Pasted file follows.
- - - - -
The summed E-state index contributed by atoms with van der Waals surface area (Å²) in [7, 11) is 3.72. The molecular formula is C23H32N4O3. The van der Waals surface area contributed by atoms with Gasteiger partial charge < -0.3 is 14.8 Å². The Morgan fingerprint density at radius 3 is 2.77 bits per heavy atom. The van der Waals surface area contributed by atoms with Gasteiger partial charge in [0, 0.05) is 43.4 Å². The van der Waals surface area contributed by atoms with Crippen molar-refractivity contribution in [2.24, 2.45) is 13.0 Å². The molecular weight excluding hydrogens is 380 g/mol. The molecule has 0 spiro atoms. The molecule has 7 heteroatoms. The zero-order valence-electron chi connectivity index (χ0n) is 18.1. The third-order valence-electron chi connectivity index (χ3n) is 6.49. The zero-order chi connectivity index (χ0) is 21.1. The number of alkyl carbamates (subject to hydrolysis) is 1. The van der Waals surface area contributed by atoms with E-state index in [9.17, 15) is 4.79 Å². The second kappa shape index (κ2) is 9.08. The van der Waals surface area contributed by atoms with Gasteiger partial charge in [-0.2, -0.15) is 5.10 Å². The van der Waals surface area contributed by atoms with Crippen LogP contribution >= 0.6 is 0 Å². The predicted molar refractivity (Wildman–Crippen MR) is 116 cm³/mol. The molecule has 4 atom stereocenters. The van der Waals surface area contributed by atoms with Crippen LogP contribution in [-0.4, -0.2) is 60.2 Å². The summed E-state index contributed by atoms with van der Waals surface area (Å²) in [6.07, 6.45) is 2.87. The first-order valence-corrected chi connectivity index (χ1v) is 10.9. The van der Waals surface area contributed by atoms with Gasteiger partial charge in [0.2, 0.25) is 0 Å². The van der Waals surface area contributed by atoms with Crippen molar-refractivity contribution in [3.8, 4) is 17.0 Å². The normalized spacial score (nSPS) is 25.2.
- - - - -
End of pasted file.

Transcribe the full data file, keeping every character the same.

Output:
The summed E-state index contributed by atoms with van der Waals surface area (Å²) in [7, 11) is 3.72. The molecular formula is C23H32N4O3. The van der Waals surface area contributed by atoms with Gasteiger partial charge < -0.3 is 14.8 Å². The Morgan fingerprint density at radius 3 is 2.77 bits per heavy atom. The van der Waals surface area contributed by atoms with Gasteiger partial charge in [0, 0.05) is 43.4 Å². The van der Waals surface area contributed by atoms with Crippen molar-refractivity contribution in [2.24, 2.45) is 13.0 Å². The molecular weight excluding hydrogens is 380 g/mol. The molecule has 0 spiro atoms. The molecule has 7 heteroatoms. The zero-order valence-electron chi connectivity index (χ0n) is 18.1. The third-order valence-electron chi connectivity index (χ3n) is 6.49. The zero-order chi connectivity index (χ0) is 21.1. The number of alkyl carbamates (subject to hydrolysis) is 1. The van der Waals surface area contributed by atoms with E-state index in [9.17, 15) is 4.79 Å². The second kappa shape index (κ2) is 9.08. The van der Waals surface area contributed by atoms with Gasteiger partial charge in [-0.2, -0.15) is 5.10 Å². The van der Waals surface area contributed by atoms with Crippen LogP contribution >= 0.6 is 0 Å². The predicted molar refractivity (Wildman–Crippen MR) is 116 cm³/mol. The molecule has 4 atom stereocenters. The van der Waals surface area contributed by atoms with Crippen LogP contribution in [-0.4, -0.2) is 60.2 Å². The summed E-state index contributed by atoms with van der Waals surface area (Å²) in [6.07, 6.45) is 2.87. The first-order valence-corrected chi connectivity index (χ1v) is 10.9. The van der Waals surface area contributed by atoms with Gasteiger partial charge in [0.2, 0.25) is 0 Å². The van der Waals surface area contributed by atoms with Crippen molar-refractivity contribution in [3.8, 4) is 17.0 Å². The normalized spacial score (nSPS) is 25.2.